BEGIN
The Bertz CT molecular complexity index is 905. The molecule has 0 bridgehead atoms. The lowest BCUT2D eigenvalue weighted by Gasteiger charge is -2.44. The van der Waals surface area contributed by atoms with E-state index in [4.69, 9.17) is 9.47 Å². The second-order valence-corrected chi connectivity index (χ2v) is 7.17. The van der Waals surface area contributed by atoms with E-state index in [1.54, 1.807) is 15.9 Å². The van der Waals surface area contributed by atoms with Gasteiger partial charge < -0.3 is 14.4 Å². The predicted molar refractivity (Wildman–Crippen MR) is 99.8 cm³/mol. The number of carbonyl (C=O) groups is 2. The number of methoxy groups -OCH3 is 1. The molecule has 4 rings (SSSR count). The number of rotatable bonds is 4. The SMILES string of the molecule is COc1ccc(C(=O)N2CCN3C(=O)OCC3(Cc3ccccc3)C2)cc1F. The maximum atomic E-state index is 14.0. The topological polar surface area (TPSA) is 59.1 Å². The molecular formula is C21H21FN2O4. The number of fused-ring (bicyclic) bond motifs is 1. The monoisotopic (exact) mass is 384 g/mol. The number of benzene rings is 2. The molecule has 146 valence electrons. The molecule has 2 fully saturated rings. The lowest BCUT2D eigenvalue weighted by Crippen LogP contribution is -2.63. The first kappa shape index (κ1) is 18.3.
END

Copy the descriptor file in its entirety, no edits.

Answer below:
The Bertz CT molecular complexity index is 905. The molecule has 0 bridgehead atoms. The lowest BCUT2D eigenvalue weighted by Gasteiger charge is -2.44. The van der Waals surface area contributed by atoms with E-state index in [4.69, 9.17) is 9.47 Å². The second-order valence-corrected chi connectivity index (χ2v) is 7.17. The van der Waals surface area contributed by atoms with E-state index in [1.54, 1.807) is 15.9 Å². The van der Waals surface area contributed by atoms with Gasteiger partial charge < -0.3 is 14.4 Å². The predicted molar refractivity (Wildman–Crippen MR) is 99.8 cm³/mol. The number of carbonyl (C=O) groups is 2. The number of methoxy groups -OCH3 is 1. The molecule has 4 rings (SSSR count). The number of rotatable bonds is 4. The SMILES string of the molecule is COc1ccc(C(=O)N2CCN3C(=O)OCC3(Cc3ccccc3)C2)cc1F. The maximum atomic E-state index is 14.0. The topological polar surface area (TPSA) is 59.1 Å². The molecular formula is C21H21FN2O4. The number of fused-ring (bicyclic) bond motifs is 1. The monoisotopic (exact) mass is 384 g/mol. The number of benzene rings is 2. The molecule has 146 valence electrons. The molecule has 2 fully saturated rings. The lowest BCUT2D eigenvalue weighted by Crippen LogP contribution is -2.63. The first kappa shape index (κ1) is 18.3.